It is a pleasure to serve under your chairmanship, Mr Bone, and to start the summing up speeches.
We have had an interesting debate, but the most interesting aspect of it was what nobody said. Despite the fact that the overwhelming majority of those who spoke were Conservative MPs, nobody suggested that free-market capitalism should be the basis for the production of our most basic, fundamental commodity. Mr Carmichael—I congratulate him on securing the debate—raised that possibility for as long as it took to shoot it down.
One thing is clear: whether we are in or out of the European Union, we need some kind of sustained Government intervention in our agriculture and food production industries. That is partly because where we have tried to run them through a free, unrestricted market, it has not worked. Does anybody seriously think we have struck the right balance between Tesco and the farmer with 50 or 60 cows, who is trying to get a decent price for their milk and to make sure that the person they sell it to this week will come back and buy it next week?
We have to be cautious, because although everybody can point to the faults, failings and weaknesses of the common agricultural policy, at the moment nobody knows what we are going to replace it with in 16 or 18 months’ time—perhaps in 30 months’ time if we get a transition and implementation period. We have to be very careful that we do not wait so long for a decision that there is a sudden shock to the system. Farmers are the same as workers in any other industry or business; sudden changes without adequate warning do not help them. I ask the Minister to guarantee that we will know about any decisions that are taken in plenty of time so people can adjust to them.
We have to remember that our agricultural industries are not just about the production of food. They also have a massive impact on the appearance and the very fabric of all the nations in these islands. The way that the land is farmed or worked makes a huge difference to its appearance, which makes a difference to its attractiveness as a place to live and has a huge knock-on effect, for good or for ill, on our tourism industry, for example.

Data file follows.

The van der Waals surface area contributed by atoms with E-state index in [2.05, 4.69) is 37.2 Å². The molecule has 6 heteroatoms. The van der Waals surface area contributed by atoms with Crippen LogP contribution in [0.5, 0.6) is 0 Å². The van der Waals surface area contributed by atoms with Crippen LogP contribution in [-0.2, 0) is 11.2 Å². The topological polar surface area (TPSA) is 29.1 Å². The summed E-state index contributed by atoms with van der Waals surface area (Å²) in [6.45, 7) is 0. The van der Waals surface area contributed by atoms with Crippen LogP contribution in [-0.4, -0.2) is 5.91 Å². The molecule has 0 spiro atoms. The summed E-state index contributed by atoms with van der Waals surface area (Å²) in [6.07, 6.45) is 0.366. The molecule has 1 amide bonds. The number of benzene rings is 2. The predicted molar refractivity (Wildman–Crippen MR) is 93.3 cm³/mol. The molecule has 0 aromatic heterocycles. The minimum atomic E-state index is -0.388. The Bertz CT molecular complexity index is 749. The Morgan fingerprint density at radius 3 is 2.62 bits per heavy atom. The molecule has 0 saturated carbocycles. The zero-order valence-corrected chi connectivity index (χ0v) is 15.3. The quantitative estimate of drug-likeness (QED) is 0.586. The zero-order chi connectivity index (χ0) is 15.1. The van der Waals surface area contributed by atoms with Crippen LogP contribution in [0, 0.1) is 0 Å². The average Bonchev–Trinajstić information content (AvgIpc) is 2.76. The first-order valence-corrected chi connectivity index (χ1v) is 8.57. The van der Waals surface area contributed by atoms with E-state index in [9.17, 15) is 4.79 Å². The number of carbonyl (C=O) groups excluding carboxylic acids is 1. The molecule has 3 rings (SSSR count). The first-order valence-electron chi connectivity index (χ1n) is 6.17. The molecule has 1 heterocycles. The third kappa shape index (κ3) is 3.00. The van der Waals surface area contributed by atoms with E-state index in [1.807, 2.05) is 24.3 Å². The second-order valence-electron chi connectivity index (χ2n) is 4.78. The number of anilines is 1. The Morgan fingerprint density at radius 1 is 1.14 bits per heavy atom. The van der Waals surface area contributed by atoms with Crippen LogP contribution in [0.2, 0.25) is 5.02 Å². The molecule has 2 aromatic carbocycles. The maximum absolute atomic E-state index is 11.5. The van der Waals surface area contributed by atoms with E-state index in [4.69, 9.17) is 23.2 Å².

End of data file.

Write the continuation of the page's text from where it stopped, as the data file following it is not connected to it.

Glenrothes and Central Fife does not look like the most rural, farming-intensive constituency in the United Kingdom, but I reckon about 1,000 households in my constituency live either in isolated homes or in homes in groups of two or three, scattered around the countryside. They do not all work full-time in agriculture, of course, but a lot of them do. My constituency is also home to Cameron Brig, the biggest grain distillery in Europe, and therefore perhaps the biggest customer for grain producers in Scotland—perhaps in the United Kingdom.
Kerry McCarthy made a very well-informed speech, which touched on a lot of areas that other hon. Members did not mention. She reminded us that Brexit is not just about what happens to the common agricultural policy; it is also about where workers come from and what conditions they work under.
On the affordability of fresh food, I think staff at my food bank in Glenrothes would beg to differ with Colin Clark, who said that food has never been more affordable. Andrew Percy used a lot of his time to sing the praises of chlorinated chicken. We respect each other’s views in this place, so the hon. Gentleman is welcome to his opinion. He is also welcome to his chlorinated chicken, but I do not think many of my constituents will be too chuffed if taking back control means that someone else decides whether chicken can be chlorinated.